And bad copies do exist. What else can we say? If someone shows proof that their lens performs poorly, when other members have the same lens (different copy, of course) and know it can perform better, what are we to say? The only other possibility is user error. We have certainly seen a fair amount of this as well, but people often get offended if you suggest it. Instead of working on their skill (for each lens you need some time to get familiar with it, to learn how to use it to get good results), they give up and blame the equipment. Finally, its user expectation - sometimes users have completely faulty expectations of what a lens will deliver.

But I agree that bad QC is a terrible thing and we shouldn't have to suffer it. Unfortunately, it is apparently good business. Seems almost everything these days has a high chance of being faulty. Blender, fridge, laptop, you name it! Because at some point, it is cheaper to deal with returns than it is to improve QC/standards.
If that's the case, then for the Japanese manufacturers at least, the previous 50 years of adopting Quality Assurance or Quality Management systems (controlling the process tightly, rather than relying on product end-of-line Quality Control inspections) will have been thrown out the door. I find that hard to believe, personally, because it's the system that gave them the edge on other countries when it came to manufactured goods. Now, almost all serious manufacturers use that system, or a variation/extension of it. I suspect that the ongoing demand for lower prices has forced many manufacturers (including the Japanese ones) to outsource much of their production to countries that don't have the same rigid culture that Japan has (including some Western ones) and that may be the source of the problem of Quality inadequacies. I know that I had a difficult time getting a Chinese manufacturer I was working with some years ago to comprehend the necessity for controlling the manufacturing process tightly and, while it wasn't the sort of complex and high-technology manufacture involved with camera and lens production, it gave me a great insight into the problems you can have with general culture of a country when trying to introduce something new.
01-08-2014, 05:15 PM   #7
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There's also a balance between the costs of maintaining high quality and the cheapness of modern manufacturing methods. There comes a point where they meet and with the costs of manufacturing being driven down it becomes cheaper to accept some failures and just replace them for the customer without question. A huge amount of warranty returned items don't go back to the manufacturers, there's just an electronic 'paper trail' because the manufacturer knows about the problems and accepts it as long as remains at a certain level.
01-08-2014, 05:16 PM - 1 Like   #8
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I think sometimes too that people will send a lens back because it front/back focuses. Instead of doing the focus adjustment, they just keep trying for a perfect fit with their body out of the box.

01-08-2014, 05:44 PM   #9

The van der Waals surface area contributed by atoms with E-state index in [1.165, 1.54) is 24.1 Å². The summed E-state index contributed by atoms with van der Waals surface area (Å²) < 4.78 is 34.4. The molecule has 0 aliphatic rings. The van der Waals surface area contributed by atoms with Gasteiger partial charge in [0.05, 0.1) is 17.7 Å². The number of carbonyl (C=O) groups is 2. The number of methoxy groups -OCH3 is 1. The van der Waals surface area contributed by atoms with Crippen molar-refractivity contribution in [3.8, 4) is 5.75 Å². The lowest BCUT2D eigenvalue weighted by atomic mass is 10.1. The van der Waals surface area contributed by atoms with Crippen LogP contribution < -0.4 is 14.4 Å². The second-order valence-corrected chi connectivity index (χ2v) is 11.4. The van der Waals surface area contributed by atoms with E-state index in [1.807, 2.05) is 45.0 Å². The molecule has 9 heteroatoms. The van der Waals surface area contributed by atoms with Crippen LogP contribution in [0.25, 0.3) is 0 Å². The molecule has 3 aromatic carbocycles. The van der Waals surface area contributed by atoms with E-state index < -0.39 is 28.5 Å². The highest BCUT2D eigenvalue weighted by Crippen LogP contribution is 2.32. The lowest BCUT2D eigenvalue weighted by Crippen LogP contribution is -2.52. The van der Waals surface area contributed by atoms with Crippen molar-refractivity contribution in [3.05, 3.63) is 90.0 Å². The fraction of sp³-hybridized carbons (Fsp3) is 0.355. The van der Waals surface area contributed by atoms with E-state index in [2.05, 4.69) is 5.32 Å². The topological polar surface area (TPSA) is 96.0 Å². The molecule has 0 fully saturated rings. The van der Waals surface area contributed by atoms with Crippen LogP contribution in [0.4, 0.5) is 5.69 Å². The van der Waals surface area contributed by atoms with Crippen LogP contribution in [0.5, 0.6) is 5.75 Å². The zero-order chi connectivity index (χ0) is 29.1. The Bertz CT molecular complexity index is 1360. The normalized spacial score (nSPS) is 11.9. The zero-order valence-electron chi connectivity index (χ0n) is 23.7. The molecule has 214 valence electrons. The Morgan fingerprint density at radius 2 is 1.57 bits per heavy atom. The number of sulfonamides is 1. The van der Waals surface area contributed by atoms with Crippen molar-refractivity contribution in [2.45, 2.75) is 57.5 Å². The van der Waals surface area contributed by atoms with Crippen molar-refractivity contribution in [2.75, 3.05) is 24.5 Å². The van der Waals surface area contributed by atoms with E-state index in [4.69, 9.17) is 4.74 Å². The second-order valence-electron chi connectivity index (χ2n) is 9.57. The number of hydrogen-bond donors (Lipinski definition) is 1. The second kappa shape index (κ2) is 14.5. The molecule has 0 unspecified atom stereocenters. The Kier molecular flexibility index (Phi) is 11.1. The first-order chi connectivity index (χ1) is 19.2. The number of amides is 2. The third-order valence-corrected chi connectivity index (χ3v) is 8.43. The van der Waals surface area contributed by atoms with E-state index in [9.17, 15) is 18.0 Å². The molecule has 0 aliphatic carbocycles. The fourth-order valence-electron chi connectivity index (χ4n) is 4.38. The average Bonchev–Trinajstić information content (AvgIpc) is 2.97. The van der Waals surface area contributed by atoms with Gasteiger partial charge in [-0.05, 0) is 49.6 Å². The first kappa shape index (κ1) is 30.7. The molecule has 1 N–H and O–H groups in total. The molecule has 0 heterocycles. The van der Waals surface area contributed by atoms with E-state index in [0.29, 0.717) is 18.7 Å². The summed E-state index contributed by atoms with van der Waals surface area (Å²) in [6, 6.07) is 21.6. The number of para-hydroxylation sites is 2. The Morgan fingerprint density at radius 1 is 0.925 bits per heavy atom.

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QuoteOriginally posted by johnyates Quote
I think sometimes too that people will send a lens back because it front/back focuses. Instead of doing the focus adjustment, they just keep trying for a perfect fit with their body out of the box.
Zooms are notoriously more difficult to adjust than primes. Usually, if a zoom BF at one end, it FF at the other end...
01-08-2014, 11:03 PM   #10
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I was reading about a wildlife photographer who bought a very expensive 400mm 2.8 Canon (iirc) that was soft. He returned it and got another copy that was fine. This would take a very good chunk out of $10k. I don't quite get the manufacturers rationale, but it seems to happen quite a bit.

I'm working on having a first name relationship with Pentax Canada service. They tuned up my DA*300 which had a focus issue, and fixed a bunch of K-5 issues caused by falls. I fully expect my K-3 to be in for service before the warranty period is over, even if it is for a cleaning and adjusting. They seem to come back better than new.
01-12-2014, 10:24 AM - 1 Like   #11
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QuoteOriginally posted by Driline Quote
......When people return a "Bad copy" lens does B&H or Adorama just throw it back on the shelf for some other poor shmuck to purchase?
Absolutely not!!!
01-12-2014, 10:31 AM   #12
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People talk about bad copies on the forum, because they are looking for help and advice. With a perfectly working lens, you don't need either. Lensrental says Pentax has the best reliability rate, so, avoid the "the grass is greener" mistake.
01-12-2014, 12:30 PM - 1 Like   #13
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QuoteOriginally posted by Helen Oster Quote
Absolutely not!!!
Thank you . Good to know. I do buy from Adorama....
01-12-2014, 12:46 PM   #14
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Bad Lens Copy Failure Rate?

I bought a DFA 100mm macro from B&H that was defective out of the box. That is, it would't focus when the ring hit a "dead" spot.

Beyond that I haven't experienced any grossly defective lenses. My hunch is that our first 18-135 was bad. I ended up selling it once I determined the 18-55mm was sharper.

Last edited by krebsy75; 01-12-2014 at 12:52 PM.
01-12-2014, 12:47 PM   #15
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I also don't "test" lenses when I get them. Maybe I should... but I don't. I shoot with them and if they meet expectations I move on.